I’m speaking with Fabio Parasecoli about his new book, Gastronativism: Food, Identity, Politics, at the Museum of the City of New York at a session chaired by Krishnendu Ray at 6:30 pm. Information is here and the ticketing link is here. This is a preview of the museum’s forthcoming exhibit, Food in New York: Bigger Than the Plate (opening September 16) and is co-presented by MOFAD (Museum of Food and Drink).
Weekend reading: food animal ethics
Christopher Schlottmann and Jeff Sebo. Food, Animals, and the Environment: An Ethical Approach. Routledge, 2018.
The authors are colleagues at NYU. They asked me for a blurb which, after reading this book, I was honored to do. Here’s what I said:
Schlottman and Sebo have produced an utterly superb analysis of the ethics of eating animals, brilliantly distinguished by crystal-clear thinking, accessible writing, and plenty of insight into values and sources of bias. Every eater will have much to learn from this book.
The book goes from theory to practice and takes on all of the tough ethical issues involved in food production, food consumption, and food activism (legal and illegal).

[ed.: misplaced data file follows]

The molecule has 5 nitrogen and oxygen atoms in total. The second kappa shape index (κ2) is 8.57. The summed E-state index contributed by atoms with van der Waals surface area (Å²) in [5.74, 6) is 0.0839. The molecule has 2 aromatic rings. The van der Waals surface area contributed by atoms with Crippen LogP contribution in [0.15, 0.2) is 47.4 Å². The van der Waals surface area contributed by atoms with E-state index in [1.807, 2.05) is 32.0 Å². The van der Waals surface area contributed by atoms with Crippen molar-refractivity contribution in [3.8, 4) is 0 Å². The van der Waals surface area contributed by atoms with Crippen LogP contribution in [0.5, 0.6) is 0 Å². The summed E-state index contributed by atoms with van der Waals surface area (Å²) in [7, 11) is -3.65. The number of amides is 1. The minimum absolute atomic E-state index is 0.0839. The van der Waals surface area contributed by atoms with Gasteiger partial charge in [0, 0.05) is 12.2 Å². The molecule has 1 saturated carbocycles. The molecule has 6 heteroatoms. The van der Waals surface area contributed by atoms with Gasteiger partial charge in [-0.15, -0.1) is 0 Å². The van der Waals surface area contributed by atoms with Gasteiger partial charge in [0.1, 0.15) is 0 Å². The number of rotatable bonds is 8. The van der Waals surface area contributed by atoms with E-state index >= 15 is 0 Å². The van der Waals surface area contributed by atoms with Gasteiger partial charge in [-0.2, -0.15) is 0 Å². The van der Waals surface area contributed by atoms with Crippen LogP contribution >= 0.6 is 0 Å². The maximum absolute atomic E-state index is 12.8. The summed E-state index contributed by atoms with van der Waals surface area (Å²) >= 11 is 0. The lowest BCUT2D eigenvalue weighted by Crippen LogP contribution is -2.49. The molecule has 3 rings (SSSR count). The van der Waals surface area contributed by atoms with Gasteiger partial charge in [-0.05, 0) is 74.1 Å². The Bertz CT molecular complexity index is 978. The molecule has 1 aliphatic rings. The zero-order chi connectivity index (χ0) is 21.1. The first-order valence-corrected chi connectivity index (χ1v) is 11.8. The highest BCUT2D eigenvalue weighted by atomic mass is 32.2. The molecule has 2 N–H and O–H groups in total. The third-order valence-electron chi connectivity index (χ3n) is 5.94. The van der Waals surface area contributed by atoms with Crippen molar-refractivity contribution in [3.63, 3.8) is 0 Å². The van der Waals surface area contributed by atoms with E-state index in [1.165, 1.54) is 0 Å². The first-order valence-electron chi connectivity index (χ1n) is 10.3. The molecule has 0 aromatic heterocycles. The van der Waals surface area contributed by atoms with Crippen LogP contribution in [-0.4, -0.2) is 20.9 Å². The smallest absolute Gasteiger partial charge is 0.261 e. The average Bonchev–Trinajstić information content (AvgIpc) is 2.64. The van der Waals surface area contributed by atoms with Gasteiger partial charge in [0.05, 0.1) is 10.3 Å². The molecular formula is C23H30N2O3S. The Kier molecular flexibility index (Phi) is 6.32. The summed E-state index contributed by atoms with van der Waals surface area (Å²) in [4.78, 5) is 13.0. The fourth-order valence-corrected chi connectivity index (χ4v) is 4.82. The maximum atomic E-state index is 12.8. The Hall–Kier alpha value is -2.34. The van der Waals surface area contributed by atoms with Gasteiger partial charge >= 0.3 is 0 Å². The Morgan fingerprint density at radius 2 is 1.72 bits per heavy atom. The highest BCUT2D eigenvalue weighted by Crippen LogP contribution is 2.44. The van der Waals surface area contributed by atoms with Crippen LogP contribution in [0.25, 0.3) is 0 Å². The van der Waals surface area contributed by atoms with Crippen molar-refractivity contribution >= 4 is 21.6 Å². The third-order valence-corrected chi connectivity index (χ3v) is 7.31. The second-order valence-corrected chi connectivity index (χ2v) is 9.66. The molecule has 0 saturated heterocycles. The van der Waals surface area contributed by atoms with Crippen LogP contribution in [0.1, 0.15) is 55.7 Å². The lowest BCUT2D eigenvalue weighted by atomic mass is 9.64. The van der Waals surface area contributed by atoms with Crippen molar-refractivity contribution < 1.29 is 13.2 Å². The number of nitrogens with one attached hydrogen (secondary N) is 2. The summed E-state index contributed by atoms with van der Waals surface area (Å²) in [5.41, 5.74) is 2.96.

The authors’ approach is impressive:
We designed this book to provide readers with both the critical thinking tools and basic concepts and information necessary to analyze the many challenges and values concerning food, animals, and the environment. This includes explaining how to make clear and consistent arguments, how to assess the relationship between facts and values, how to assess the relationship between theory and practice, and how to think rigorously and systematically about the empirical impacts of food systems and the ethical questions that these impacts raise.
This is exactly what this book does.
Whether or not you choose to eat animal foods (and I do), the environmental, health, and moral issues raised by animal agriculture deserve serious discussion. They get that discussion here.